Multiple Rocket Launcher Systems (MLRS)


The idea of a Multiple rocket Launcher systems is far from new and can be traced back to the invention of gunpowder.
MLRD
MLRD
The earliest examples were Chinese arrow firing rocket launchers used against the Mongols in the 13th century. The next major step forward was during the Napoleonic wars with the work of Sir William Congreve and his famous Congreve rockets which despite some success and use at the battle of Leipzig in 1813 never proved popular. Until the 20th century the mass use of rockets took a back site to the firearm and conventional artillery. Compared to traditional 'tube' artillery the rocket system lacked accuracy but was much cheaper and could cover a larger area faster at short and medium ranges, as the technology improved during the 1930's the usefulness of rocket systems started to increase.

During World War II the Germans developed simple launchers based on light spin stabilised rockets originally designed to be smoke projectors called Nebelwerfer. Meanwhile the Russians developed even simpler fin stabilised rockets mounted on the backs of trucks for greater mobility nicknamed 'Katyusha'. The Russians quickly developed tactics using massed batteries quickly driven into position and then moved after firing while the Germans soon copied the idea themselves. The Russians continued this development after the Second World War and remained the world leader for some time supplying these cheap but effective weapon systems to their client states. MRLS fit Russian tactics of a sudden heavy impact and offensive warfare with cheap mass produced weapons but the reload time (10 minutes for some systems) is slow although they can be used to deliver chemical munitions effectively since they can cover an area quickly.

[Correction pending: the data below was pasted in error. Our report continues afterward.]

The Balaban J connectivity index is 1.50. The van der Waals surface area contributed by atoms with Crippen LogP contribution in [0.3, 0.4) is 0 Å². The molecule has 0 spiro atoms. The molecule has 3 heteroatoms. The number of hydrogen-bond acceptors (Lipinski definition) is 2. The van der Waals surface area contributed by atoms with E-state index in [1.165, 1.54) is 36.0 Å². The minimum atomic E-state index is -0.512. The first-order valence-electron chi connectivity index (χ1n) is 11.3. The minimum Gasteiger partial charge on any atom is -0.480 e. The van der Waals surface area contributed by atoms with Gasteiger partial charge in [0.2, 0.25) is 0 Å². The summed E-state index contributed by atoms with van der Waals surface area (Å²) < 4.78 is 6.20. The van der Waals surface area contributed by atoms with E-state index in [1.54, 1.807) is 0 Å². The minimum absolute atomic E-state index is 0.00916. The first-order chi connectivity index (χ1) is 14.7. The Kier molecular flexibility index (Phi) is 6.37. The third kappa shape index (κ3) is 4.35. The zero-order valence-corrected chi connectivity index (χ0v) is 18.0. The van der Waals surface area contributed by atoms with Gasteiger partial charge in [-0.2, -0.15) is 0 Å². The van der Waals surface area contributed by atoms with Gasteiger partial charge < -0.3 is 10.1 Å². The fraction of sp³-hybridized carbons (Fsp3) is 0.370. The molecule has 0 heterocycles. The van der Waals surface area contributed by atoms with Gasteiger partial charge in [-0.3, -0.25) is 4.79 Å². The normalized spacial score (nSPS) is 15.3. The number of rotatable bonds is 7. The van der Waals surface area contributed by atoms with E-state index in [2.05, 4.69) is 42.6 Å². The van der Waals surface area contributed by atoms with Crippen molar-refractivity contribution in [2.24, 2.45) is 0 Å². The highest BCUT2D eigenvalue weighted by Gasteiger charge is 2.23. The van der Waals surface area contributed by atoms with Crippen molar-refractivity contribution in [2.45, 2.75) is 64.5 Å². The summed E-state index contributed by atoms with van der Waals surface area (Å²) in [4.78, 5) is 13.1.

Due to their cheap and simple nature MRLS have seen action in most wars since 1945, including Vietnam and Korea as well as many low-intensity wars. Many Third World countries have developed their own systems or adapted Russian ones. In the West as frequently the simplicity has been lost as more sophisticated weapon systems with specialist roles have been developed. The use of the MRLS in the Gulf War by Britain and the US proved how far the system had evolved, now coupled to highly advanced targeting and GPS systems the modern MRLS is lethally accurate and able to deploy anti armour submuntions form its highly accurate free flight rockets. For example a full load of 12 rockets could deliver no less than 8,000 M77 submunitions over a maximum area of 25000 m2 (30,000 sq yds). these submuntions could be anything form anti tank mines to guided anti tanks warheads to high explosive for use against enemy artillery batteries or air defences. The use of MRLS to deliver mines has fallen out of favour due to political reasons in the West but there is no doubt that the Multiple Rocket Launch system has come of age and may now be the future of modern battlefield artillery.

How to cite this article: Dugdale-Pointon, TDP. (24 March 2002 ), Multiple Rocket Launcher Systems (MLRS), http://www.historyofwar.org/articles/weapons_mlrs.html

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